Snow does not fall in my back yard. The last time it snowed, and hit the ground and remained, was probably 1960. So the seasons do not put our gardens to bed.
Instead, we do it ourselves. And, our dormant time, whether the vegetation knows it or not, is late summer. When the lavender is done and the camellias are hinting at winter buds.
We know the time has come by a thinning of light and yellowing of leaves. Believe it or not, along with Californian informality we develop a sensitivity to the shift of seasons. Otherwise we might believe life never changes. Immortality is tempting.
I cut back my grasses. Briefly, I imagine topiary rabbits. I settle for introverted turtles.
This embarrassed me. Too Fauxvence for words, or certainly for High WASPs. I hid the bundles on the hearth, behind our very large television. But large televisions also embarrass a High WASP, what to do? I think I’ll keep on bundling. Maybe with brown raffia next time. Or orange. Life is too short to hold on to childhood taboos.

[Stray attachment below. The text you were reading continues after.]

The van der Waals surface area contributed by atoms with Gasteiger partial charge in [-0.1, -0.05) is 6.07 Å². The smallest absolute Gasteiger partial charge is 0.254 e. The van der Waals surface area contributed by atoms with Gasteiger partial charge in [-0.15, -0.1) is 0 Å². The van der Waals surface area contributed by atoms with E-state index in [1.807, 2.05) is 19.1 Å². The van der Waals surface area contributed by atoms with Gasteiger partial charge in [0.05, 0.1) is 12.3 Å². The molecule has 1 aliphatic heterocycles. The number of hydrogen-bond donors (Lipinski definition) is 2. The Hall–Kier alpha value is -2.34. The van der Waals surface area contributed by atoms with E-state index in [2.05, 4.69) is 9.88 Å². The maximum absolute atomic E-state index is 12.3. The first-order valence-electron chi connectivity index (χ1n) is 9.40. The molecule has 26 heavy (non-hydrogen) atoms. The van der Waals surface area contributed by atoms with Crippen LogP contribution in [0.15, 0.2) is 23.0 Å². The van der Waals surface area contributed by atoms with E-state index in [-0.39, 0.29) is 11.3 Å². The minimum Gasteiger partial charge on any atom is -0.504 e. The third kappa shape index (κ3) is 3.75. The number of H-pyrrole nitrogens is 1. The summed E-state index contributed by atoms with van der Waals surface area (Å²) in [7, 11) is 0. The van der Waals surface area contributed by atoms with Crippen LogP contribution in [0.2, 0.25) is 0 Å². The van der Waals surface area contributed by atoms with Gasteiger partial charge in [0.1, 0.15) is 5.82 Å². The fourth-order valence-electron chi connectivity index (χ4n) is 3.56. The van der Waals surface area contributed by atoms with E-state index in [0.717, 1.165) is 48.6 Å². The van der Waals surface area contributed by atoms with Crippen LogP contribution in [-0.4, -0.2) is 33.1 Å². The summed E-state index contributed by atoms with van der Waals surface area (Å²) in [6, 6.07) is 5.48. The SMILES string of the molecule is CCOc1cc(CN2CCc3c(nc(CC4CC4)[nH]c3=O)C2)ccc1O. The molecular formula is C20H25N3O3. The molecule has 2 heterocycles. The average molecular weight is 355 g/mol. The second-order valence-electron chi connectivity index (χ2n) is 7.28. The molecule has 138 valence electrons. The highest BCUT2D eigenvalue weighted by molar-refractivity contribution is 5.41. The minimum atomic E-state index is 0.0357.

In truth, lavender may burn badly, but the astringent scent by the fireplace compensates for sputter and flare in the fire.
Abelia drops its flowers discreetly, leaving red leaves behind like mothers and fathers at a high school soccer game, “Wait, hey, is the game over?”
I could also cut back the milkweed and sage in my butterfly garden, but as these are natives, in a side yard, I’m letting them do as they will. Go to seed, die, return, make a mess. I like gardens for their death as well as their life. Besides, I’m still kind of mad at the neighbors for adding on a second story and concomitantly cutting down their screening hedge. “Take that, neighbors! Just watch my milkweed yellow and fry! ”
High WASPs are about as good at vengeance as they are at rustic crafts.
And then, of course, those white roses. They never really seem to get a clue. Keep on blooming, and thorning, and flouncing about way past bedtime. Like when you throw a dinner party for some other families with children, and one by one the little ones drop off, on the sofa or in their parents’ arms. Then down the hall comes a small voice, and you tiptoe to follow it, and find one little girl, playing alone, animating a pack of plastic dogs.
“You don’t want to go to bed, do you?” she says to the spaniel. “No, I don’t,” she answers herself.
OK. OK. We won’t prune until January. When even roses know the time has come.
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